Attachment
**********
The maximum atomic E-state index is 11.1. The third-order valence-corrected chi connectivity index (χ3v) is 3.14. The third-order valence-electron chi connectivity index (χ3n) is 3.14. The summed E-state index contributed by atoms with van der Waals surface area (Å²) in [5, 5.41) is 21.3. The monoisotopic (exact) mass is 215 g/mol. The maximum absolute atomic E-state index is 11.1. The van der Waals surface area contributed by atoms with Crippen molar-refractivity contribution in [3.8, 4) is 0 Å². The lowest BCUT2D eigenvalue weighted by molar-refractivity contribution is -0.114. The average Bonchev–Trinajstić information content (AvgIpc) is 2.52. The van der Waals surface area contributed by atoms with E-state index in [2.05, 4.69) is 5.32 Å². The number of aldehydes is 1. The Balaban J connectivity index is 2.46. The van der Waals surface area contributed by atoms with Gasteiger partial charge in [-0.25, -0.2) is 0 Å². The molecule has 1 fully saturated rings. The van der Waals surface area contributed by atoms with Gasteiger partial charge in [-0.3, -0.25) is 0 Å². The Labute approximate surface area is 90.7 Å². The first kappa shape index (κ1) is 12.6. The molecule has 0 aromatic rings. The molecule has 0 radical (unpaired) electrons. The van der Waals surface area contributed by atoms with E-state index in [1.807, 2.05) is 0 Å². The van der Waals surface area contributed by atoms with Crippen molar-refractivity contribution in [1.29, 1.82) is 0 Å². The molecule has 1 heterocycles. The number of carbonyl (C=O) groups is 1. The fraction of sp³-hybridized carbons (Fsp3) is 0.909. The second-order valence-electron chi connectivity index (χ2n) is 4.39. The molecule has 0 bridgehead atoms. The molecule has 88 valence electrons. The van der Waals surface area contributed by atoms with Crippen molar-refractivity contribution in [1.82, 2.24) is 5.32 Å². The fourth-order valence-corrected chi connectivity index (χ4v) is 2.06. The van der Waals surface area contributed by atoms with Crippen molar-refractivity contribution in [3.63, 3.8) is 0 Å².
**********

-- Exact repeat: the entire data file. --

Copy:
The maximum atomic E-state index is 11.1. The third-order valence-corrected chi connectivity index (χ3v) is 3.14. The third-order valence-electron chi connectivity index (χ3n) is 3.14. The summed E-state index contributed by atoms with van der Waals surface area (Å²) in [5, 5.41) is 21.3. The monoisotopic (exact) mass is 215 g/mol. The maximum absolute atomic E-state index is 11.1. The van der Waals surface area contributed by atoms with Crippen molar-refractivity contribution in [3.8, 4) is 0 Å². The lowest BCUT2D eigenvalue weighted by molar-refractivity contribution is -0.114. The average Bonchev–Trinajstić information content (AvgIpc) is 2.52. The van der Waals surface area contributed by atoms with E-state index in [2.05, 4.69) is 5.32 Å². The number of aldehydes is 1. The Balaban J connectivity index is 2.46. The van der Waals surface area contributed by atoms with Gasteiger partial charge in [-0.25, -0.2) is 0 Å². The molecule has 1 fully saturated rings. The van der Waals surface area contributed by atoms with Gasteiger partial charge in [-0.3, -0.25) is 0 Å². The Labute approximate surface area is 90.7 Å². The first kappa shape index (κ1) is 12.6. The molecule has 0 aromatic rings. The molecule has 0 radical (unpaired) electrons. The van der Waals surface area contributed by atoms with E-state index in [1.807, 2.05) is 0 Å². The van der Waals surface area contributed by atoms with Crippen molar-refractivity contribution in [1.29, 1.82) is 0 Å². The molecule has 1 heterocycles. The number of carbonyl (C=O) groups is 1. The fraction of sp³-hybridized carbons (Fsp3) is 0.909. The second-order valence-electron chi connectivity index (χ2n) is 4.39. The molecule has 0 bridgehead atoms. The molecule has 88 valence electrons. The van der Waals surface area contributed by atoms with Crippen molar-refractivity contribution in [1.82, 2.24) is 5.32 Å². The fourth-order valence-corrected chi connectivity index (χ4v) is 2.06. The van der Waals surface area contributed by atoms with Crippen molar-refractivity contribution in [3.63, 3.8) is 0 Å².